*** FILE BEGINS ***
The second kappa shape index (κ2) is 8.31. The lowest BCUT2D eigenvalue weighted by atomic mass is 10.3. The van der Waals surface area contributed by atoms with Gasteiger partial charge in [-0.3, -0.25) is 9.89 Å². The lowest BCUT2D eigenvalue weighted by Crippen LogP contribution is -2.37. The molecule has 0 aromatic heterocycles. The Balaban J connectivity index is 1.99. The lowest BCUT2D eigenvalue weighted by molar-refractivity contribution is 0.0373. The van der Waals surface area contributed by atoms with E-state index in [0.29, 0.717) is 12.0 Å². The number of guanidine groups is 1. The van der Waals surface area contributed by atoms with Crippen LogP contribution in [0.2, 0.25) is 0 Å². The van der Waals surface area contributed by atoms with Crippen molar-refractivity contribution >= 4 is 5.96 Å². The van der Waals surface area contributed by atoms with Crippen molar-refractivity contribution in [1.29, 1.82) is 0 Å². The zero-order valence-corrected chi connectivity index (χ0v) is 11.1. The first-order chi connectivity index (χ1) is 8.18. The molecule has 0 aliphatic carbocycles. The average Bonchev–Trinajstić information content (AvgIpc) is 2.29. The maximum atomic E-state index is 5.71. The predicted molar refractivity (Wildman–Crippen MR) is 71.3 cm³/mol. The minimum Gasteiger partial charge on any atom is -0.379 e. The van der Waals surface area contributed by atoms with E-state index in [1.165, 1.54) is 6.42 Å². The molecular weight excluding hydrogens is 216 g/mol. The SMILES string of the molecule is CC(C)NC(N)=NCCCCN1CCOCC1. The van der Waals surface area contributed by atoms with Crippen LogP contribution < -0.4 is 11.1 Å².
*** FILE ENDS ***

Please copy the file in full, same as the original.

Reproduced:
The second kappa shape index (κ2) is 8.31. The lowest BCUT2D eigenvalue weighted by atomic mass is 10.3. The van der Waals surface area contributed by atoms with Gasteiger partial charge in [-0.3, -0.25) is 9.89 Å². The lowest BCUT2D eigenvalue weighted by Crippen LogP contribution is -2.37. The molecule has 0 aromatic heterocycles. The Balaban J connectivity index is 1.99. The lowest BCUT2D eigenvalue weighted by molar-refractivity contribution is 0.0373. The van der Waals surface area contributed by atoms with E-state index in [0.29, 0.717) is 12.0 Å². The number of guanidine groups is 1. The van der Waals surface area contributed by atoms with Crippen LogP contribution in [0.2, 0.25) is 0 Å². The van der Waals surface area contributed by atoms with Crippen molar-refractivity contribution >= 4 is 5.96 Å². The van der Waals surface area contributed by atoms with Crippen molar-refractivity contribution in [1.29, 1.82) is 0 Å². The zero-order valence-corrected chi connectivity index (χ0v) is 11.1. The first-order chi connectivity index (χ1) is 8.18. The molecule has 0 aliphatic carbocycles. The average Bonchev–Trinajstić information content (AvgIpc) is 2.29. The maximum atomic E-state index is 5.71. The predicted molar refractivity (Wildman–Crippen MR) is 71.3 cm³/mol. The minimum Gasteiger partial charge on any atom is -0.379 e. The van der Waals surface area contributed by atoms with E-state index in [1.165, 1.54) is 6.42 Å². The molecular weight excluding hydrogens is 216 g/mol. The SMILES string of the molecule is CC(C)NC(N)=NCCCCN1CCOCC1. The van der Waals surface area contributed by atoms with Crippen LogP contribution < -0.4 is 11.1 Å².